Does the bankruptcy trustee decide if my property is exempt?
The bankruptcy trustee can object to your claim of exemption, but only the court can deny your exemption claim.
When you file for bankruptcy, you file your schedules and statements, listing all of your property and identifying the property which your are claiming as exempt and the law which provides for that exemption. The trustee and any creditor can file an objection to your claim of exempt property. There are any number of reasons why they might object. For example, the trustee or a creditor might:
- disagree with your valuation of the property (if the exemption is limited in value)
- disagree with your interpretation of the exemption laws, or
- challenge your choice of available exemptions (state vs. federal, or which state).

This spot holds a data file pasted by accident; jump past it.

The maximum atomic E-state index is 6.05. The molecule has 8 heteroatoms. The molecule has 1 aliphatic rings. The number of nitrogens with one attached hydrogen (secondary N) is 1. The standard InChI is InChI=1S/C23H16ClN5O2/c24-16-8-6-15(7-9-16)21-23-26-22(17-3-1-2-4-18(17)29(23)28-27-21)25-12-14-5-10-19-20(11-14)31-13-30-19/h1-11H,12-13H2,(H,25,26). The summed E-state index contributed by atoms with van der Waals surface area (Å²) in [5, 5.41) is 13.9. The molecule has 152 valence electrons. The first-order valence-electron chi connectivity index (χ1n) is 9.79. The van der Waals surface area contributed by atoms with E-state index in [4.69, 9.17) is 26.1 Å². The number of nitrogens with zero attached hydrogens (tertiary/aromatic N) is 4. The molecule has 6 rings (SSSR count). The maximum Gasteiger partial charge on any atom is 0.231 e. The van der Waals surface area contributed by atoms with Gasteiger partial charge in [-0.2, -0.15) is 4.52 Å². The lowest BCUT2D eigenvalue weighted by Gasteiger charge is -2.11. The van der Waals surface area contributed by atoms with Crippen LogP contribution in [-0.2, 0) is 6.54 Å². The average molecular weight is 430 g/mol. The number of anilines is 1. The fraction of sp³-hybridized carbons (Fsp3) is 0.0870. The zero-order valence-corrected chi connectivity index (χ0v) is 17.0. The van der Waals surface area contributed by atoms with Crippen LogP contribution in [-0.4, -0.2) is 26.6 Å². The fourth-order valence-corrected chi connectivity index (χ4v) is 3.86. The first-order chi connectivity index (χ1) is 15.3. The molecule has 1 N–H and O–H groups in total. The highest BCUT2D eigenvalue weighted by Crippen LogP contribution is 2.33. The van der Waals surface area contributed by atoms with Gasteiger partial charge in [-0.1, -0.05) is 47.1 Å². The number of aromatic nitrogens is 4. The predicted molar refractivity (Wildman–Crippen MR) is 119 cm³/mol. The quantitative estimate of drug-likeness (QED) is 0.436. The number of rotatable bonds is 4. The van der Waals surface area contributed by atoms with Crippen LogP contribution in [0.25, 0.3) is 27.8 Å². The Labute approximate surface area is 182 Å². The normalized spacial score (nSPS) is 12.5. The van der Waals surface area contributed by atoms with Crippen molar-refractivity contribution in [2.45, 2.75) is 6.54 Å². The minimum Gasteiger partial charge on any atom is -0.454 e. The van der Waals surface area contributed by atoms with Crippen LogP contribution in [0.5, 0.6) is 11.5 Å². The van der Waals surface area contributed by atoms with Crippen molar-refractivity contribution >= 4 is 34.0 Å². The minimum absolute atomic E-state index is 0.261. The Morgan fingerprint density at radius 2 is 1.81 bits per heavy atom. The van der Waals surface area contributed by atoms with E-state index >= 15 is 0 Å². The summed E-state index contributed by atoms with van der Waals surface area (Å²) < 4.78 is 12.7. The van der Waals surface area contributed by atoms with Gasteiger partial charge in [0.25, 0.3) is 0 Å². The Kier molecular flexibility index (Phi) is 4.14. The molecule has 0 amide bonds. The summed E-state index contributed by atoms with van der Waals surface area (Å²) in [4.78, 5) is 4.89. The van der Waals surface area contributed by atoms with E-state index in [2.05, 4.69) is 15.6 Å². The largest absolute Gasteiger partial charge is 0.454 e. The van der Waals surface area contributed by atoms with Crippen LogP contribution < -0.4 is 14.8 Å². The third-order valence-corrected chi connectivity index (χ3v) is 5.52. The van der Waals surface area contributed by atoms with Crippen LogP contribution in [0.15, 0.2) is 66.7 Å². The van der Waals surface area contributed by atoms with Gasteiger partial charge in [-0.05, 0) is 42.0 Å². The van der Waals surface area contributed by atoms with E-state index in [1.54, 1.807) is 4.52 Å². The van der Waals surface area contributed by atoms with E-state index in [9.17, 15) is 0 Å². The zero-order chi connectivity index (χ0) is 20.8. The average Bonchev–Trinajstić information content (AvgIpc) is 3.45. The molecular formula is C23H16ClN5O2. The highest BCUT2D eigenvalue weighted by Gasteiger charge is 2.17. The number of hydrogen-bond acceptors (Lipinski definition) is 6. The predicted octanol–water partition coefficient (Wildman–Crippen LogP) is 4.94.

To learn more, see our Bankruptcy Exemptions area.
Hearings on Objections to Exemptions
Once the trustee or a creditor files an objection, it must serve you with a copy and notify you of the date and time of the hearing. This gives you the opportunity to have the matter heard by the court.At the hearing, you can present evidence in support of your exemption claim and argue your position.
Depending on the local rules in your area, you may file a written response to the objection or just show up at the hearing. If you believe you will need time to present evidence or witnesses, it would be a good idea to contact the courtroom deputy for the judge in your case to make sure the matter is set as an evidentiary hearing and to find out how much time you will be given to present your case.
Settling With the Trustee
You can also use the time between the filing of the objection and the hearing date to work out a settlement with the trustee. If the objection involves an unresolved issue of law in your district, this might be a less risky approach. But if you can’t reach an agreement, you have researched the issue, and you believe you are correct, you can wait for the judge’s decision.